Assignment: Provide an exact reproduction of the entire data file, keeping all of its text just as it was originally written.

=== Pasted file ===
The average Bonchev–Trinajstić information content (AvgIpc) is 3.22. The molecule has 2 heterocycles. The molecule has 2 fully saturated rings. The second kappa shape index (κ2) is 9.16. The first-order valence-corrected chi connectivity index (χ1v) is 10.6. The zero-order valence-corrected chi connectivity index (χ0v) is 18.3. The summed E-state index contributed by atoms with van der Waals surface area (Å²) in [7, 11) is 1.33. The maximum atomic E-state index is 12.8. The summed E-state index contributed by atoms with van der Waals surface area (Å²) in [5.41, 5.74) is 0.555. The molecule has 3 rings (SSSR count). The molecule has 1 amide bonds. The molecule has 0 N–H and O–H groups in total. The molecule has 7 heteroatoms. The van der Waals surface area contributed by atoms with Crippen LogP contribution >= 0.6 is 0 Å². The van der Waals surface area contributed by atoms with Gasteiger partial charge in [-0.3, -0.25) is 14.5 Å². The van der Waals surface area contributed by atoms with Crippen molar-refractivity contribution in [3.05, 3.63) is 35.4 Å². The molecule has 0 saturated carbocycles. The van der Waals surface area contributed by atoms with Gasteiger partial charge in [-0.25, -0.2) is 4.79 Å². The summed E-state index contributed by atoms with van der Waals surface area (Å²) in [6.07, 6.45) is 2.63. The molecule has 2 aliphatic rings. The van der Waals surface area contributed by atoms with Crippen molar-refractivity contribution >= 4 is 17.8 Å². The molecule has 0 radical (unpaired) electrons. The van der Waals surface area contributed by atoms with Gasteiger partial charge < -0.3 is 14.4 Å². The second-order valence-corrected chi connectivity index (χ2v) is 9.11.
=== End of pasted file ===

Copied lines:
The average Bonchev–Trinajstić information content (AvgIpc) is 3.22. The molecule has 2 heterocycles. The molecule has 2 fully saturated rings. The second kappa shape index (κ2) is 9.16. The first-order valence-corrected chi connectivity index (χ1v) is 10.6. The zero-order valence-corrected chi connectivity index (χ0v) is 18.3. The summed E-state index contributed by atoms with van der Waals surface area (Å²) in [7, 11) is 1.33. The maximum atomic E-state index is 12.8. The summed E-state index contributed by atoms with van der Waals surface area (Å²) in [5.41, 5.74) is 0.555. The molecule has 3 rings (SSSR count). The molecule has 1 amide bonds. The molecule has 0 N–H and O–H groups in total. The molecule has 7 heteroatoms. The van der Waals surface area contributed by atoms with Crippen LogP contribution >= 0.6 is 0 Å². The van der Waals surface area contributed by atoms with Gasteiger partial charge in [-0.3, -0.25) is 14.5 Å². The van der Waals surface area contributed by atoms with Crippen molar-refractivity contribution in [3.05, 3.63) is 35.4 Å². The molecule has 0 saturated carbocycles. The van der Waals surface area contributed by atoms with Gasteiger partial charge in [-0.25, -0.2) is 4.79 Å². The summed E-state index contributed by atoms with van der Waals surface area (Å²) in [6.07, 6.45) is 2.63. The molecule has 2 aliphatic rings. The van der Waals surface area contributed by atoms with Crippen molar-refractivity contribution >= 4 is 17.8 Å². The molecule has 0 radical (unpaired) electrons. The van der Waals surface area contributed by atoms with Gasteiger partial charge < -0.3 is 14.4 Å². The second-order valence-corrected chi connectivity index (χ2v) is 9.11.